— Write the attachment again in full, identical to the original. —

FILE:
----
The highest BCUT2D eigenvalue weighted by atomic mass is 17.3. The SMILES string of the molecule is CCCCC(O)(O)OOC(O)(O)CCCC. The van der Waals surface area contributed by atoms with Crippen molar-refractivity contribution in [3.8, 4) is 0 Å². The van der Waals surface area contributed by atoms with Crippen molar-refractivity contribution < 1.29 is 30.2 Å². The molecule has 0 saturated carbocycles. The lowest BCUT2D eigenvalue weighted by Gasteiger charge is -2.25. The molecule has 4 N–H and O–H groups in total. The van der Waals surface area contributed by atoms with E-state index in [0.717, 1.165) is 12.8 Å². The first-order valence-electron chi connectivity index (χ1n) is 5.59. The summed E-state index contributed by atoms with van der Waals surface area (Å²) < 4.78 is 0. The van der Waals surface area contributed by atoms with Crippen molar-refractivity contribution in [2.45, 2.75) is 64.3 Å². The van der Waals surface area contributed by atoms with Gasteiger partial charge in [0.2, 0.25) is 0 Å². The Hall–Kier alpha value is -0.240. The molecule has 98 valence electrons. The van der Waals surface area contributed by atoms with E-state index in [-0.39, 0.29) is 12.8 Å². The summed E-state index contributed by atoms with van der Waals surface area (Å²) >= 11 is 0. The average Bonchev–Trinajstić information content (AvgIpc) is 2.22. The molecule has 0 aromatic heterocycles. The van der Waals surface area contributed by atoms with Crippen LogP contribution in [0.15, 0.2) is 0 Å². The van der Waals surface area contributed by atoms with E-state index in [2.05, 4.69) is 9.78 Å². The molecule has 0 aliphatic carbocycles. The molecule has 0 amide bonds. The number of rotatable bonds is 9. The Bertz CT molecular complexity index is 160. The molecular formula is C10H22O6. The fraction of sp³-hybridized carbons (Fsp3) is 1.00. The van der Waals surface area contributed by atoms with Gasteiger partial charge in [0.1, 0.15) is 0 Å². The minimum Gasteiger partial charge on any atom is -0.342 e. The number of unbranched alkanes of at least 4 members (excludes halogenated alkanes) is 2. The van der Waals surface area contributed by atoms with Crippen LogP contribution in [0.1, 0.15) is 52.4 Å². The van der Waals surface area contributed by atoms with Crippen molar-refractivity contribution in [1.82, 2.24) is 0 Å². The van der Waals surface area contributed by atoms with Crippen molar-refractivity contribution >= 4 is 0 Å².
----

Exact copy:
The highest BCUT2D eigenvalue weighted by atomic mass is 17.3. The SMILES string of the molecule is CCCCC(O)(O)OOC(O)(O)CCCC. The van der Waals surface area contributed by atoms with Crippen molar-refractivity contribution in [3.8, 4) is 0 Å². The van der Waals surface area contributed by atoms with Crippen molar-refractivity contribution < 1.29 is 30.2 Å². The molecule has 0 saturated carbocycles. The lowest BCUT2D eigenvalue weighted by Gasteiger charge is -2.25. The molecule has 4 N–H and O–H groups in total. The van der Waals surface area contributed by atoms with E-state index in [0.717, 1.165) is 12.8 Å². The first-order valence-electron chi connectivity index (χ1n) is 5.59. The summed E-state index contributed by atoms with van der Waals surface area (Å²) < 4.78 is 0. The van der Waals surface area contributed by atoms with Crippen molar-refractivity contribution in [2.45, 2.75) is 64.3 Å². The van der Waals surface area contributed by atoms with Gasteiger partial charge in [0.2, 0.25) is 0 Å². The Hall–Kier alpha value is -0.240. The molecule has 98 valence electrons. The van der Waals surface area contributed by atoms with E-state index in [-0.39, 0.29) is 12.8 Å². The summed E-state index contributed by atoms with van der Waals surface area (Å²) >= 11 is 0. The average Bonchev–Trinajstić information content (AvgIpc) is 2.22. The molecule has 0 aromatic heterocycles. The van der Waals surface area contributed by atoms with Crippen LogP contribution in [0.15, 0.2) is 0 Å². The van der Waals surface area contributed by atoms with E-state index in [2.05, 4.69) is 9.78 Å². The molecule has 0 aliphatic carbocycles. The molecule has 0 amide bonds. The number of rotatable bonds is 9. The Bertz CT molecular complexity index is 160. The molecular formula is C10H22O6. The fraction of sp³-hybridized carbons (Fsp3) is 1.00. The van der Waals surface area contributed by atoms with Gasteiger partial charge in [0.1, 0.15) is 0 Å². The minimum Gasteiger partial charge on any atom is -0.342 e. The number of unbranched alkanes of at least 4 members (excludes halogenated alkanes) is 2. The van der Waals surface area contributed by atoms with Crippen LogP contribution in [0.1, 0.15) is 52.4 Å². The van der Waals surface area contributed by atoms with Crippen molar-refractivity contribution in [1.82, 2.24) is 0 Å². The van der Waals surface area contributed by atoms with Crippen molar-refractivity contribution >= 4 is 0 Å².